She opened her eyes to the thud of a body landing on the ground. However, the blonde was out of sight. She ran to the body, speaking into the radio. “Call an ambulance, I got one of them. Hurry.” Sprinting, she was sprinting now, she hoped the woman would be okay despite the wound. Skidding to a stop, she then went on her knees and saw the back of the woman’s jacket slowly absorb the blood as well as blood pooling out from the front. “Why didn’t cha stop?” Riley whispered. Turning her over, Riley tried to put pressure on the wound. “You’re gonna be okay, darlin’.” Her voice shook as the blood felt warm over her fingers. Her eyes darted to the woman’s face before shutting her eyes. No, no, no, please. “Hang in there. Please.” She whined slightly. “You shoulda stopped. You shoulda stopped. Why didn’t you stop? Why?” Riley whispered over and over again until ultimately she knew in her gut that the woman wasn’t going to make it by the time the paramedics got to her in the building despite the sound of sirens in the near distance.
You never know — most icons in history start as normal people. [he hears her ask if he had kids and is shocked] oh my! — hahaha noo, no kids for me yet. The closest thing I have is an overly spoiled German Shepard
Think I may be a little late in my years for anything like that, but it’s always nice t’ dream. She chuckles modestly. Ah, well, hope I didn’t offend ya with that. People are havin’ ‘em young, not that I would judge. You’ve got a German Shepard? I grew up with two of ‘em! Great dogs, unfortunately one of ‘em is goin’ on his last year, I think. His brother already left him a couple years back.
A very strange world! I don’t think I’ll ever understand it. She smiles and laughs with Riley. Nah, it’ll be nice to have a night to hang home. I had no offers, though I appreciate the compliment. I’ve been so caught up in work that I really haven’t come up for air, so it is what it is. She shrugs. I’m definitely okay with it.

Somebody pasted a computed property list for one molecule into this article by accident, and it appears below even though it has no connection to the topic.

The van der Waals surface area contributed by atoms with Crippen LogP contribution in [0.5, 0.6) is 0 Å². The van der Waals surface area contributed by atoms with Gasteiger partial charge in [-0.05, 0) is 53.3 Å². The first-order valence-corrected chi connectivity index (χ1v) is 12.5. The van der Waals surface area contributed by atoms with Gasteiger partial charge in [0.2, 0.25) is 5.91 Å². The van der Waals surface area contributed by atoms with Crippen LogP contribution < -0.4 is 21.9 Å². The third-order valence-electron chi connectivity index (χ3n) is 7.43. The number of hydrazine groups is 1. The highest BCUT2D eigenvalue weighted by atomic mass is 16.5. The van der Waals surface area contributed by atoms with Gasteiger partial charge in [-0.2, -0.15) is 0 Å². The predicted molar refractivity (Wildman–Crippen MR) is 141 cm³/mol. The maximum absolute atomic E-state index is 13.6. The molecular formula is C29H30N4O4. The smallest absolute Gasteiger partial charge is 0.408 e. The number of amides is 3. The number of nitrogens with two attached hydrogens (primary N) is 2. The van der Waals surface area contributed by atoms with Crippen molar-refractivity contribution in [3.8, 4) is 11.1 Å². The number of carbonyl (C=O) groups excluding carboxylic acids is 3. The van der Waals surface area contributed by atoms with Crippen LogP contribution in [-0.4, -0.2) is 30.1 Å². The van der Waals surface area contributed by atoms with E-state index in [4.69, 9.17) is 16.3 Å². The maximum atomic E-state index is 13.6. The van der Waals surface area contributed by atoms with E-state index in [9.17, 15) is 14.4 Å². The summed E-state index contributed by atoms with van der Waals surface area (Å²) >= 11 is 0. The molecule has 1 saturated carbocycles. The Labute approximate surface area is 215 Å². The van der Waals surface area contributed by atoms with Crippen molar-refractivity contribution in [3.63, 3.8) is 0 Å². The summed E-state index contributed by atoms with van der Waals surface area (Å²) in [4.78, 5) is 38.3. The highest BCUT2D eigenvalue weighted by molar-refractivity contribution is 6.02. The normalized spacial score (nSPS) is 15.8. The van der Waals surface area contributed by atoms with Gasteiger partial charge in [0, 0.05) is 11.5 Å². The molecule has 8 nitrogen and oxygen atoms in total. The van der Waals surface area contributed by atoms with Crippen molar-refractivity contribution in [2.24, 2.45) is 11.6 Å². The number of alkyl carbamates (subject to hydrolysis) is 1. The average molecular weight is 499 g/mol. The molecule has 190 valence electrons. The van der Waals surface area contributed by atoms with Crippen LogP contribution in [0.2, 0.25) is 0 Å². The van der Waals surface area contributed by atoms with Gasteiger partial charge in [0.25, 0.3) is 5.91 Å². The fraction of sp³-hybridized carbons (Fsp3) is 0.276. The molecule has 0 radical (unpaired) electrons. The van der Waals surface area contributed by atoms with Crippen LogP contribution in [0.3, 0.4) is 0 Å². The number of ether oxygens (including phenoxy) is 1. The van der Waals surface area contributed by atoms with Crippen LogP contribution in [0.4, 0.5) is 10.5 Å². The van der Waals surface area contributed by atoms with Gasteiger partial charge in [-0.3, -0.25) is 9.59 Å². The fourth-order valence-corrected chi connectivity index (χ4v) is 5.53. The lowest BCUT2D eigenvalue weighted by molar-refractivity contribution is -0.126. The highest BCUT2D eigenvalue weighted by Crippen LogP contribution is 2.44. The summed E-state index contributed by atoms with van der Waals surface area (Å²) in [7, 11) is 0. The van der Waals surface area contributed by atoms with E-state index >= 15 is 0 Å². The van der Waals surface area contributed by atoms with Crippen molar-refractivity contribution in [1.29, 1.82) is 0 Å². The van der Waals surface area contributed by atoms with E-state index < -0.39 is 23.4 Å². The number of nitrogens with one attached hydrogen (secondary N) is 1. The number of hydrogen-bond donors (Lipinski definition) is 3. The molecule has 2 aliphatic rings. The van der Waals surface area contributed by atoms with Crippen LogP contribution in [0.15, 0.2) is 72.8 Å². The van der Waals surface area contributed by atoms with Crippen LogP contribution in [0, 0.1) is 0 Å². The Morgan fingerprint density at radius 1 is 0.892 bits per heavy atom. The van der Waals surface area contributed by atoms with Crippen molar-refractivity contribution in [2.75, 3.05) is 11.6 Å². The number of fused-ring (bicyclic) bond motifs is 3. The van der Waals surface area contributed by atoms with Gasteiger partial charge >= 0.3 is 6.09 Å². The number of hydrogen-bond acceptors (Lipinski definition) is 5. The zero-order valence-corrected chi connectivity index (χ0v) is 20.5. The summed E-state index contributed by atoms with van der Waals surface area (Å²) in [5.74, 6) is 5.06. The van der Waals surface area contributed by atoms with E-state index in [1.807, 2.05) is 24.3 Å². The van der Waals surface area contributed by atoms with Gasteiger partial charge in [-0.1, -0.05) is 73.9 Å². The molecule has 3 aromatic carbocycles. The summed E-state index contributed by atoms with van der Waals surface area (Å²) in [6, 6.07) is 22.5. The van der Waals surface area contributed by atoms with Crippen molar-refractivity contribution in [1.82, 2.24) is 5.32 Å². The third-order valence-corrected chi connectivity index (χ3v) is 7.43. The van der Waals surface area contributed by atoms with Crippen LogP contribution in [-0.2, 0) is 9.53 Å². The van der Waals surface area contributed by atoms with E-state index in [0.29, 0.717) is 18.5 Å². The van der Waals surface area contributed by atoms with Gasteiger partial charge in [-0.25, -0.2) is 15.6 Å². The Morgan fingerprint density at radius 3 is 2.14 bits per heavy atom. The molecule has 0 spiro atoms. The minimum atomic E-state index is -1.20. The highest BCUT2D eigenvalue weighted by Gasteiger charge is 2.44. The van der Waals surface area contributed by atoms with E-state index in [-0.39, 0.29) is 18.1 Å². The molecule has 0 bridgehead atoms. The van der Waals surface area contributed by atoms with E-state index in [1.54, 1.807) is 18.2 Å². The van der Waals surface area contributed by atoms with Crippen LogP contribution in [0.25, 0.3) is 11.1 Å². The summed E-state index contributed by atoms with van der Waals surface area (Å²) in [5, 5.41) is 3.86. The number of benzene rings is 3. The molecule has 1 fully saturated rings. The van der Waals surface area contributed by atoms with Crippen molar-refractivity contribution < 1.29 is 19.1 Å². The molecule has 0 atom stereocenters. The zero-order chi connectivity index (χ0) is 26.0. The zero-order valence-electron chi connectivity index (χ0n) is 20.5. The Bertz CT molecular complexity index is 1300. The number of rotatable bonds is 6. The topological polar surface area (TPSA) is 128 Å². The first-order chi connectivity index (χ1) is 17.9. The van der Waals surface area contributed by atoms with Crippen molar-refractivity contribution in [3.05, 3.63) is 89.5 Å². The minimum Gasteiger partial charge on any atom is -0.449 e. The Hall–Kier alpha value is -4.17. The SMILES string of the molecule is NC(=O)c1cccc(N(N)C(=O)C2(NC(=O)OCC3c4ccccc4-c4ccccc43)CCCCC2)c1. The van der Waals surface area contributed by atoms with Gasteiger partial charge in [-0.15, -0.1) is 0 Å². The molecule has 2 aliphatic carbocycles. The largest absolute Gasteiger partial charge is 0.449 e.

What? No offers? Oh, must be that you didn’t give anyone the chance t’ ask ya what with you becomin’ some workaholic. She laughs. Well, still, I’m sure someone thinks it woulda been really nice t’ spend an evenin’ with you and maybe wine and dine ya a bit. But spendin’ time with your boss is equally pleasant as bein’ wine and dined, I’m sure.
Close. I’m actually a detective — used to be on the police force for a good while but recently found my way to PROTECT to make a difference and all. Ah, I take by the accent that you’re from down south if it isn’t too obvious. Am I hearing a little Louisiana spice in you?
Ah, detective—oh PROTECT? I have some friends in there. D’ya know of a Lyla Martin and, a, um Sophia Sc-Scarlet? She realizes her mistake in Sophia’s surname, but continues with it anyway. Yeah, you got that right. I’m from Louisiana, good ear.
It’s fine. Gillian mutters, pushing her hands deeper inside of her pockets. It’s not like her personal space hasn’t been invaded before, but she doesn’t trust Riley - yet - and doesn’t know her - also yet. It takes a lot to make me uncomfortable; you didn’t know; it’s fine. Her words are teetering on hasty, like she’s trying to make an excuse for herself rather. Either way, she isn’t too miffed about it after Riley apologized; she finds it hard to stay troubled at anything Riley’s said within the past ten minutes, even if she’s easily bothered by people just talking sometimes. Maybe that’s what it means to be a people person, Gillian wonders - so “good” (whatever that means) with people that it’s impossible for negativity to hover around you or exist in your presence.